By Nancy Black
“Due to a combination of high generation outages typical in April and higher-than-forecasted demand from a stalled cold front over Texas, ERCOT may enter into emergency conditions this afternoon [Tuesday, April 13, 2021],” said ERCOT Vice President of Grid Planning and Operations, Woody Rickerson. Really, ERCOT? Really? You’re blaming “high generation outages typical in April” AND a “stalled cold front” for your newest problems producing enough energy for Texans?
April is one of the best months we have in Texas. The bluebonnets are in bloom, the weather is mostly sunny with scattered April showers, which bring May flowers. The rolling sound of thunder often fills our nights as rain quenches the thirsty soil. And most people open their windows to let the spring breeze flow through their homes.
And ERCOT is out of energy?
A press release sent to media representatives stated: “Given the event in February, it is important to note that we do not expect customer outages. Rather, this emergency declaration allows us to access tools that will bring supply and demand back into line.”
And they made clear they wanted all readers to see the bold print in their statement. Those words are not the ones that caught my eye. The ones that did? The two words “the event.”
“The event”? You mean when more than 4 million Texans were left without power for more than a week during a deadly freeze/snowstorm? I don’t know about you, but I consider an “event” a fun time, like a concert or party. What most Texans experienced during the power outages in February was more like a nightmare — a long, cold terrifying dream they could not wake up from.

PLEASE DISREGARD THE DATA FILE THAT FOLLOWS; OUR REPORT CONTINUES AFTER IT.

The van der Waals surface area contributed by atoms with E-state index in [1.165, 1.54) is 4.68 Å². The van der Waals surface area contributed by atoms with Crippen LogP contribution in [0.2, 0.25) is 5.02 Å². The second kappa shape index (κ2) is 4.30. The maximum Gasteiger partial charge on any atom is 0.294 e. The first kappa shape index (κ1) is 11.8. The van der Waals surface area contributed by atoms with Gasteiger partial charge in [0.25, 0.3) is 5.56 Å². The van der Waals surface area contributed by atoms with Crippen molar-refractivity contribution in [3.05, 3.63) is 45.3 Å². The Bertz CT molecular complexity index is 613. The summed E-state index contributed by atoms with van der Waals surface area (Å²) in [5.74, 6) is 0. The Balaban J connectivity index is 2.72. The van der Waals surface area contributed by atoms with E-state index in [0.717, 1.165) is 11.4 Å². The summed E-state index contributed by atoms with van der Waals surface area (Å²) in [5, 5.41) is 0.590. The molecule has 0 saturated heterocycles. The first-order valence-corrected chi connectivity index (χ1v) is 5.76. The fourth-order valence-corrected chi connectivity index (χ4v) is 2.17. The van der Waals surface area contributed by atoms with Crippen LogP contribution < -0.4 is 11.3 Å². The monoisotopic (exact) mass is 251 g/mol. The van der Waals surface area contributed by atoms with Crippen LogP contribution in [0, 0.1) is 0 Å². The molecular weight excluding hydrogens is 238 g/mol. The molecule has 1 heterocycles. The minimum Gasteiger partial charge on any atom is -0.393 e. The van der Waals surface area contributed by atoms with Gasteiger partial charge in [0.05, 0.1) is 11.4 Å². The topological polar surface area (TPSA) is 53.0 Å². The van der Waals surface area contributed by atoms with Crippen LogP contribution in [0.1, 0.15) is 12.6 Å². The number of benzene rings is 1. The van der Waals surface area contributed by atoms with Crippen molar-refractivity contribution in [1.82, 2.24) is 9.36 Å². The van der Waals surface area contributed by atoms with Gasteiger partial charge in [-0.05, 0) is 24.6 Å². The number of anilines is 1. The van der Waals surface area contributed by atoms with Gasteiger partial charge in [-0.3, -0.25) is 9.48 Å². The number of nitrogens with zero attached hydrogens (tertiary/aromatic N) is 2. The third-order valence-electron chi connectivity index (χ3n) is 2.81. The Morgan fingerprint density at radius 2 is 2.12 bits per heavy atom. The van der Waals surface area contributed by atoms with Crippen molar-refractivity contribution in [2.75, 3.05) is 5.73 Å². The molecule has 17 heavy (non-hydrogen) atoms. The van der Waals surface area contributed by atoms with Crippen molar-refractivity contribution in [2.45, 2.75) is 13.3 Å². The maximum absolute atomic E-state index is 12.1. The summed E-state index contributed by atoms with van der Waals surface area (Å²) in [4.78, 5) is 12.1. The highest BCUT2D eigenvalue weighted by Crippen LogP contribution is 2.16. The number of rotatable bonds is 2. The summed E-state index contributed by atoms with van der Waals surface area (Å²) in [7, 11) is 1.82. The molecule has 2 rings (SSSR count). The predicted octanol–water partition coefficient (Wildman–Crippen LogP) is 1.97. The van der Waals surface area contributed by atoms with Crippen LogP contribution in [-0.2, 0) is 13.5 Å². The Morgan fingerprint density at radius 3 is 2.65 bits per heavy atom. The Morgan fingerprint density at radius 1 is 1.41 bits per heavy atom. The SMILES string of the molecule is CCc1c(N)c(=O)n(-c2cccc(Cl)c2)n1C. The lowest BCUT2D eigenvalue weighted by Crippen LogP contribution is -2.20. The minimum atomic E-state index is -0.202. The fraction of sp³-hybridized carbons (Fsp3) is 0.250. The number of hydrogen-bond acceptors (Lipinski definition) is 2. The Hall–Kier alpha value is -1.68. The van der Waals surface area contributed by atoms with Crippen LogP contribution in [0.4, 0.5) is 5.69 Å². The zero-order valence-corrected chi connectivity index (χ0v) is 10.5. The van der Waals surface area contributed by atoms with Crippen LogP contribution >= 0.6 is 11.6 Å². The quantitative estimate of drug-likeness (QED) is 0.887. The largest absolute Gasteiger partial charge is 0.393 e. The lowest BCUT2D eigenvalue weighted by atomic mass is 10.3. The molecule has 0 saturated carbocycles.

ERCOT claims the emergency declaration allows the company to “access tools” to bring supply and demand “back into line.” ERCOT wants costumers and businesses to reduce their electricity immediately. I want ERCOT to get their act together. For goodness sakes, this is Texas! We are the leading producer of crude oil AND natural gas in the United States. Here are some other quick facts from the U.S. Energy Information Administration:
• As of January 2019, the 30 petroleum refineries in Texas were able to process about 5.8 million barrels of crude oil per day and accounted for 31 percent of the nation’s refining capacity.
• Texas leads the nation in wind-powered generation and produced about 28 percent of all the U.S. wind-powered electricity in 2019. Texas wind turbines have produced more electricity than both of the state’s nuclear power plants since 2014.
• Texas produces more electricity than any other state, generating almost twice as much as Florida, the second-highest electricity-producing state.
• Texas is the largest energy-producing and energy-consuming state in the nation. The industrial sector, including its refineries and petrochemical plants, accounts for half of the energy consumed in the state.
So, consumers and businesses only use half of Texas’ energy. Refineries, petrochemical plants, and the like are gobbling up the rest of that power. Is ERCOT asking those companies to reduce their electricity usage during this troubling time in Texas that ERCOT calls “April”? I bet not. But I’m not a gambler. And I want to do my part. So, I’m going to reduce my energy usage, because I do not want Texas to suffer another wide-spread power outage.
It’s the least I can do, because I care about my fellow Texans. I wish ERCOT felt the same way.